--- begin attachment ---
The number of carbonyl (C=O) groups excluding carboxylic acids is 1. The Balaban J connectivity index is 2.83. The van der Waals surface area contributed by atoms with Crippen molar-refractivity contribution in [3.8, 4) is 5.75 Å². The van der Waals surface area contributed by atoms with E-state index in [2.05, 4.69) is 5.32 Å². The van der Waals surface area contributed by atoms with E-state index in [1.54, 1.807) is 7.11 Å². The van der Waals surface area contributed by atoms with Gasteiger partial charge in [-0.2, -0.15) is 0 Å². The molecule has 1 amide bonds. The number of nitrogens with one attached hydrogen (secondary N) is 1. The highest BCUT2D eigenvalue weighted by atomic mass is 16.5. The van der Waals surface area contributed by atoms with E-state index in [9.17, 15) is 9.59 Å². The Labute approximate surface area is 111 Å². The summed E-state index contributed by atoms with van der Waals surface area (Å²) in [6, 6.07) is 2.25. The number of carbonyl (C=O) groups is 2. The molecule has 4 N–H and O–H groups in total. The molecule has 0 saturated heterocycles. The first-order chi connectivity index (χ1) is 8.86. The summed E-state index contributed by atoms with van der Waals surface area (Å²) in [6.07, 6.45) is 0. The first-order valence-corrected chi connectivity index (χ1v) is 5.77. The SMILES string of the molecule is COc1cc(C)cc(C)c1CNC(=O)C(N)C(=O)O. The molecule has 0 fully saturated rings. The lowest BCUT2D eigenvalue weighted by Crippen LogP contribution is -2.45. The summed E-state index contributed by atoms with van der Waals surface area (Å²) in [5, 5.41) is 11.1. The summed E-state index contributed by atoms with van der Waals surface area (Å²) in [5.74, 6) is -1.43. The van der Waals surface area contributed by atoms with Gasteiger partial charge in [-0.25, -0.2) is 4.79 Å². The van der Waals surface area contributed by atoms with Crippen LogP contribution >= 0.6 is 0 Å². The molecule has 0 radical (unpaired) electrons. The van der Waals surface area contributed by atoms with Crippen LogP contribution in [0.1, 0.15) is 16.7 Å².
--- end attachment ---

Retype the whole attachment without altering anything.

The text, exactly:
The number of carbonyl (C=O) groups excluding carboxylic acids is 1. The Balaban J connectivity index is 2.83. The van der Waals surface area contributed by atoms with Crippen molar-refractivity contribution in [3.8, 4) is 5.75 Å². The van der Waals surface area contributed by atoms with E-state index in [2.05, 4.69) is 5.32 Å². The van der Waals surface area contributed by atoms with E-state index in [1.54, 1.807) is 7.11 Å². The van der Waals surface area contributed by atoms with Gasteiger partial charge in [-0.2, -0.15) is 0 Å². The molecule has 1 amide bonds. The number of nitrogens with one attached hydrogen (secondary N) is 1. The highest BCUT2D eigenvalue weighted by atomic mass is 16.5. The van der Waals surface area contributed by atoms with E-state index in [9.17, 15) is 9.59 Å². The Labute approximate surface area is 111 Å². The summed E-state index contributed by atoms with van der Waals surface area (Å²) in [6, 6.07) is 2.25. The number of carbonyl (C=O) groups is 2. The molecule has 4 N–H and O–H groups in total. The molecule has 0 saturated heterocycles. The first-order chi connectivity index (χ1) is 8.86. The summed E-state index contributed by atoms with van der Waals surface area (Å²) in [6.07, 6.45) is 0. The first-order valence-corrected chi connectivity index (χ1v) is 5.77. The SMILES string of the molecule is COc1cc(C)cc(C)c1CNC(=O)C(N)C(=O)O. The molecule has 0 fully saturated rings. The lowest BCUT2D eigenvalue weighted by Crippen LogP contribution is -2.45. The summed E-state index contributed by atoms with van der Waals surface area (Å²) in [5, 5.41) is 11.1. The summed E-state index contributed by atoms with van der Waals surface area (Å²) in [5.74, 6) is -1.43. The van der Waals surface area contributed by atoms with Gasteiger partial charge in [-0.25, -0.2) is 4.79 Å². The van der Waals surface area contributed by atoms with Crippen LogP contribution >= 0.6 is 0 Å². The molecule has 0 radical (unpaired) electrons. The van der Waals surface area contributed by atoms with Crippen LogP contribution in [0.1, 0.15) is 16.7 Å².